FacebookTwitterGoogle+RedditEmail

The Madness of Endless War

by

Since 9-11-01, the United States, by any objective assessment a globe-girdling military empire, has been sucked into an ongoing global civil war between brutal extremists (often fighting among themselves) and those, including us, they perceive as their mortal enemies.  We are rightfully outraged by cruel beheadings videotaped for Internet distribution. The beheaders and suicide bombers are equally outraged by our extensive military presence in their ancestral homelands and drone attacks upon weddings.

Meanwhile, though the government of our mighty empire can read our emails and tap our telephones, the worldwide nonviolent movement to bring about positive change somehow flies completely under its supposedly all-seeing radar screens. The peoples of the earth are overwhelmingly against war, and they want their fair share of the earth’s resources and the possibilities of democratic governance. Academic studies (e.g., Chenoweth and Stephan, Why Civil Resistance Works: The Strategic Logic of Nonviolent Conflict ) have proven that, overall, nonviolent movements are more effective for reaching such goals than violent military ones.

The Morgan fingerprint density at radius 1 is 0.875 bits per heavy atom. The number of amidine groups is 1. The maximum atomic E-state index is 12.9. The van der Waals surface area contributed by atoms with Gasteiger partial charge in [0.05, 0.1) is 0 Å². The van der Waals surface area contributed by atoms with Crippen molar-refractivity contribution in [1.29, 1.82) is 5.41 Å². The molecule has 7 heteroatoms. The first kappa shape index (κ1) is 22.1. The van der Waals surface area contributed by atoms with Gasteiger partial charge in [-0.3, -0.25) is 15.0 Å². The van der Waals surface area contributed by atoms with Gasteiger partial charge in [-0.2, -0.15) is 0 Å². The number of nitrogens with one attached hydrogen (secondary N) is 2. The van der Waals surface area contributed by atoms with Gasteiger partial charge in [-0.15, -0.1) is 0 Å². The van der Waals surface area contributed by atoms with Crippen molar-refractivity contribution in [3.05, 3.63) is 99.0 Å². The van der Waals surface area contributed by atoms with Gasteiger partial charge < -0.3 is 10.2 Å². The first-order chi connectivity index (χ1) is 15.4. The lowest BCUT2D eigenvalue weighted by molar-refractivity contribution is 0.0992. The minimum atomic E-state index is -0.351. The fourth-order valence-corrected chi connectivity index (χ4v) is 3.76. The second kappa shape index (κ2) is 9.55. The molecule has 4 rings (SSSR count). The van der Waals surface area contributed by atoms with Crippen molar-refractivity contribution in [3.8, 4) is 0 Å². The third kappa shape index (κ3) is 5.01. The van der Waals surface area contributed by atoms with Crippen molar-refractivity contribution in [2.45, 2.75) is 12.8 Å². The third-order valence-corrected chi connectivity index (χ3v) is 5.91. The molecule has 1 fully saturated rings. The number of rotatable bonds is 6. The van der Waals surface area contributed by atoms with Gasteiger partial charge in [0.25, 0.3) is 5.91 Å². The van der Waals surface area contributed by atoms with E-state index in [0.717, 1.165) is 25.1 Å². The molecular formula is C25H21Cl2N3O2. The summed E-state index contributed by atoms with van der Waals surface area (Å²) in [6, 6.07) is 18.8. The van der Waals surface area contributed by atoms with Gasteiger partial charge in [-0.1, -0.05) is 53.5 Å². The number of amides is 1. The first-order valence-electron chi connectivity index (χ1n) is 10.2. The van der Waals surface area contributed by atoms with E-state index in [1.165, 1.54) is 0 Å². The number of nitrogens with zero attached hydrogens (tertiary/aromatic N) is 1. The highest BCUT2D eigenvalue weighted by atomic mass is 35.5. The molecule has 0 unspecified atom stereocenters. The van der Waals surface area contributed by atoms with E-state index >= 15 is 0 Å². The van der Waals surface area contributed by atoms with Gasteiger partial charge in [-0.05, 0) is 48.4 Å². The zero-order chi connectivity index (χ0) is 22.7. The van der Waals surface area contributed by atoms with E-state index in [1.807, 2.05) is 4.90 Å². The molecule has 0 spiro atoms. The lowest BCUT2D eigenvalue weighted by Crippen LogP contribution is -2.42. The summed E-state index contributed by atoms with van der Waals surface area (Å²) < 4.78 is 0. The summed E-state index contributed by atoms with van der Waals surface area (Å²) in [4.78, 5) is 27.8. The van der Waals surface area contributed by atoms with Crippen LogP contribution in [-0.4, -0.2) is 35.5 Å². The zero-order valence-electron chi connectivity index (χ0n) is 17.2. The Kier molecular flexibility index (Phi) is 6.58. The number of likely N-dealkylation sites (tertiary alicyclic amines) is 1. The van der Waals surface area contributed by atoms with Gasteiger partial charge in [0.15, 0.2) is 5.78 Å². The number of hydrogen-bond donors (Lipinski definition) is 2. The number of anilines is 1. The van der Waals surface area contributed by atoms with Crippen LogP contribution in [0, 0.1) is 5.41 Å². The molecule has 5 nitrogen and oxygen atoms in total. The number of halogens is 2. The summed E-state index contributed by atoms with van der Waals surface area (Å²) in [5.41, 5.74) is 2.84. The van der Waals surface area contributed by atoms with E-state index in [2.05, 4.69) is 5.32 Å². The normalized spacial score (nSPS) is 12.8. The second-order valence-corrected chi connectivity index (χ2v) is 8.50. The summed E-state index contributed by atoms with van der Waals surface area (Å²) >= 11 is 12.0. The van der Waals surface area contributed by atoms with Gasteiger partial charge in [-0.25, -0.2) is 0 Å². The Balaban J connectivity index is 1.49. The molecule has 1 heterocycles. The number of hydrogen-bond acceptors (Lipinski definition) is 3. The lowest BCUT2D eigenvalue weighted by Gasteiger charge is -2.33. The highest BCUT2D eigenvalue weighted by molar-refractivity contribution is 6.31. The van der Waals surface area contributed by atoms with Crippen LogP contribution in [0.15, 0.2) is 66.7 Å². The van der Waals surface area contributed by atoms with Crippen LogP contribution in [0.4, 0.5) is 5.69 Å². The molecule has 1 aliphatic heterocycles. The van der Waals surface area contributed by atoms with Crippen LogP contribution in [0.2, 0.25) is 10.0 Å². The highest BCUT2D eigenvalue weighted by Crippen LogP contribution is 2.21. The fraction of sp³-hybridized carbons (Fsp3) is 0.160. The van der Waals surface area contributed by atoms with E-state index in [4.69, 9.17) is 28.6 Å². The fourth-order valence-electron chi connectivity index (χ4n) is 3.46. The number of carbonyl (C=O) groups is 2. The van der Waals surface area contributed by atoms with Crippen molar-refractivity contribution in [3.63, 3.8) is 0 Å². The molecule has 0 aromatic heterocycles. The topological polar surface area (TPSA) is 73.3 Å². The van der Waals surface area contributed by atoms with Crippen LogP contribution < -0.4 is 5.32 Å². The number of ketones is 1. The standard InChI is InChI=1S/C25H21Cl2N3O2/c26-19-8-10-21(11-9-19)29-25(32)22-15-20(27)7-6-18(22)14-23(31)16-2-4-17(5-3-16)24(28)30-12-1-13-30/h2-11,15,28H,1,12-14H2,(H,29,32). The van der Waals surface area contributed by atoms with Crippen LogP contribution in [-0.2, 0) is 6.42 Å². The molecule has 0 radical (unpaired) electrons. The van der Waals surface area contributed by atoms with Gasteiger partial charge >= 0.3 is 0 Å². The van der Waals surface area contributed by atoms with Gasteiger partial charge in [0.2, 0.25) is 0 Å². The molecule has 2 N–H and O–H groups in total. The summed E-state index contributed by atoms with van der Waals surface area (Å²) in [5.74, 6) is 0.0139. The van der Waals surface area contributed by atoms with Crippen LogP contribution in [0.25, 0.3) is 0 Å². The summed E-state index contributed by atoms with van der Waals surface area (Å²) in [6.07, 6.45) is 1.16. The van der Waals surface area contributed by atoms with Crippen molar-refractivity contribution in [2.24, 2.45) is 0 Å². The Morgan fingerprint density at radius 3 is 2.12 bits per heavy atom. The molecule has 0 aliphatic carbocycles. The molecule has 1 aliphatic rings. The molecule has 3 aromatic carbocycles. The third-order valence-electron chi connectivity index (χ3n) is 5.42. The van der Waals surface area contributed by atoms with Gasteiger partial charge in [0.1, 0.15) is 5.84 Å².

Our media narrows discourse and fans the flames by only allowing U.S. citizens to see through the narrow lens of exceptionalism, polarization and violence. Fear mongers, legion in our culture, insist that adherents of ISIS are hardly human. But we should keep their humanity in our hearts even as we abhor their acts, just as we ought to abhor our own descent into torture and extra-judicial killings. People do not do what those ISIS fighters do without having been rendered desperate and callous by some painful sense of injustice. As Auden wrote, “Those to whom evil is done/do evil in return.” The question for us is how we can best respond to evil without rationalizing our own evil behavior.